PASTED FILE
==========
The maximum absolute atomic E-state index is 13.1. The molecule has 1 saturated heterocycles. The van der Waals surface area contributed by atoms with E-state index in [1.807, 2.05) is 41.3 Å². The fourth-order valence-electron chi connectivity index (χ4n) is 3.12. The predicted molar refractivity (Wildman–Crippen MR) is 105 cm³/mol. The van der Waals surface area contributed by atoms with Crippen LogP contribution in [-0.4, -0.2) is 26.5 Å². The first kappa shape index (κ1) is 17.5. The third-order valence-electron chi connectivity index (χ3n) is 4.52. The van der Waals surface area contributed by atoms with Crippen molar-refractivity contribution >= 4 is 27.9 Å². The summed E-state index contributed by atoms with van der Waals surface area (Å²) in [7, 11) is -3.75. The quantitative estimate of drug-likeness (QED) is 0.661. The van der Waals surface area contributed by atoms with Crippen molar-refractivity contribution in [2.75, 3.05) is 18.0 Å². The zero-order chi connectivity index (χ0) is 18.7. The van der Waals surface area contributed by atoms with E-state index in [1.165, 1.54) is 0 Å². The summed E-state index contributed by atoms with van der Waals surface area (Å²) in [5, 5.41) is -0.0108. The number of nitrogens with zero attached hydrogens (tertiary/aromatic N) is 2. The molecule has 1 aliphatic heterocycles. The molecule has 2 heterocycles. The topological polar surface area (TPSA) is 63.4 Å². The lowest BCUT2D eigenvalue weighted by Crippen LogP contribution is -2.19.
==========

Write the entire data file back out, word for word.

The maximum absolute atomic E-state index is 13.1. The molecule has 1 saturated heterocycles. The van der Waals surface area contributed by atoms with E-state index in [1.807, 2.05) is 41.3 Å². The fourth-order valence-electron chi connectivity index (χ4n) is 3.12. The predicted molar refractivity (Wildman–Crippen MR) is 105 cm³/mol. The van der Waals surface area contributed by atoms with Crippen LogP contribution in [-0.4, -0.2) is 26.5 Å². The first kappa shape index (κ1) is 17.5. The third-order valence-electron chi connectivity index (χ3n) is 4.52. The van der Waals surface area contributed by atoms with Crippen molar-refractivity contribution >= 4 is 27.9 Å². The summed E-state index contributed by atoms with van der Waals surface area (Å²) in [7, 11) is -3.75. The quantitative estimate of drug-likeness (QED) is 0.661. The van der Waals surface area contributed by atoms with Crippen molar-refractivity contribution in [2.75, 3.05) is 18.0 Å². The zero-order chi connectivity index (χ0) is 18.7. The van der Waals surface area contributed by atoms with E-state index in [1.165, 1.54) is 0 Å². The summed E-state index contributed by atoms with van der Waals surface area (Å²) in [5, 5.41) is -0.0108. The number of nitrogens with zero attached hydrogens (tertiary/aromatic N) is 2. The molecule has 1 aliphatic heterocycles. The molecule has 2 heterocycles. The topological polar surface area (TPSA) is 63.4 Å². The lowest BCUT2D eigenvalue weighted by Crippen LogP contribution is -2.19.